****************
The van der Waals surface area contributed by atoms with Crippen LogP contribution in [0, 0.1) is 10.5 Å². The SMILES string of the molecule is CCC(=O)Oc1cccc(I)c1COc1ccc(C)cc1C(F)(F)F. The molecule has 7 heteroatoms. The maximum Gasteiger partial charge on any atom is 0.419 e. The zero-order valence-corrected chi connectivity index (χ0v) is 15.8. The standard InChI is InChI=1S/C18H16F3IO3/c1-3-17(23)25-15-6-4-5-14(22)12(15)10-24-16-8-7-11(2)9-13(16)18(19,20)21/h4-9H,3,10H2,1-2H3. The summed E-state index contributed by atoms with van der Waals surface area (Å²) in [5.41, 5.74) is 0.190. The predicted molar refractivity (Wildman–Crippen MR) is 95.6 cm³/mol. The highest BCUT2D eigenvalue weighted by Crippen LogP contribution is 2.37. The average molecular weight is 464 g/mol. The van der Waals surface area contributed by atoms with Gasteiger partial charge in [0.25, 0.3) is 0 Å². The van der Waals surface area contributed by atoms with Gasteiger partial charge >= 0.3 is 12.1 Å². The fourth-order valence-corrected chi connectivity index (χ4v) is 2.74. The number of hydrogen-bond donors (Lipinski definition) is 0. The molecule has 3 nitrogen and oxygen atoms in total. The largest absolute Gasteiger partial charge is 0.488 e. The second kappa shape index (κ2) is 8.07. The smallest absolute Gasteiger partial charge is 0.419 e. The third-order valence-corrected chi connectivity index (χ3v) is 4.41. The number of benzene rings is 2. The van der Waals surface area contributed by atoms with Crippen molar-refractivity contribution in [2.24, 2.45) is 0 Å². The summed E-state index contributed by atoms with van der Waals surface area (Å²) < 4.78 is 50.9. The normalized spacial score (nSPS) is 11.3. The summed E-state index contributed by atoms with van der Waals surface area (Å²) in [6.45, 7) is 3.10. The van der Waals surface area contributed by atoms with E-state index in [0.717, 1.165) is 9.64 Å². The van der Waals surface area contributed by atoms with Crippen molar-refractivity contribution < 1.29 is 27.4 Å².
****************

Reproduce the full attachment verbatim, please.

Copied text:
The van der Waals surface area contributed by atoms with Crippen LogP contribution in [0, 0.1) is 10.5 Å². The SMILES string of the molecule is CCC(=O)Oc1cccc(I)c1COc1ccc(C)cc1C(F)(F)F. The molecule has 7 heteroatoms. The maximum Gasteiger partial charge on any atom is 0.419 e. The zero-order valence-corrected chi connectivity index (χ0v) is 15.8. The standard InChI is InChI=1S/C18H16F3IO3/c1-3-17(23)25-15-6-4-5-14(22)12(15)10-24-16-8-7-11(2)9-13(16)18(19,20)21/h4-9H,3,10H2,1-2H3. The summed E-state index contributed by atoms with van der Waals surface area (Å²) in [5.41, 5.74) is 0.190. The predicted molar refractivity (Wildman–Crippen MR) is 95.6 cm³/mol. The highest BCUT2D eigenvalue weighted by Crippen LogP contribution is 2.37. The average molecular weight is 464 g/mol. The van der Waals surface area contributed by atoms with Gasteiger partial charge in [0.25, 0.3) is 0 Å². The van der Waals surface area contributed by atoms with Gasteiger partial charge >= 0.3 is 12.1 Å². The fourth-order valence-corrected chi connectivity index (χ4v) is 2.74. The number of hydrogen-bond donors (Lipinski definition) is 0. The molecule has 3 nitrogen and oxygen atoms in total. The largest absolute Gasteiger partial charge is 0.488 e. The second kappa shape index (κ2) is 8.07. The smallest absolute Gasteiger partial charge is 0.419 e. The third-order valence-corrected chi connectivity index (χ3v) is 4.41. The number of benzene rings is 2. The van der Waals surface area contributed by atoms with Crippen molar-refractivity contribution in [2.24, 2.45) is 0 Å². The summed E-state index contributed by atoms with van der Waals surface area (Å²) < 4.78 is 50.9. The normalized spacial score (nSPS) is 11.3. The summed E-state index contributed by atoms with van der Waals surface area (Å²) in [6.45, 7) is 3.10. The van der Waals surface area contributed by atoms with E-state index in [0.717, 1.165) is 9.64 Å². The van der Waals surface area contributed by atoms with Crippen molar-refractivity contribution < 1.29 is 27.4 Å².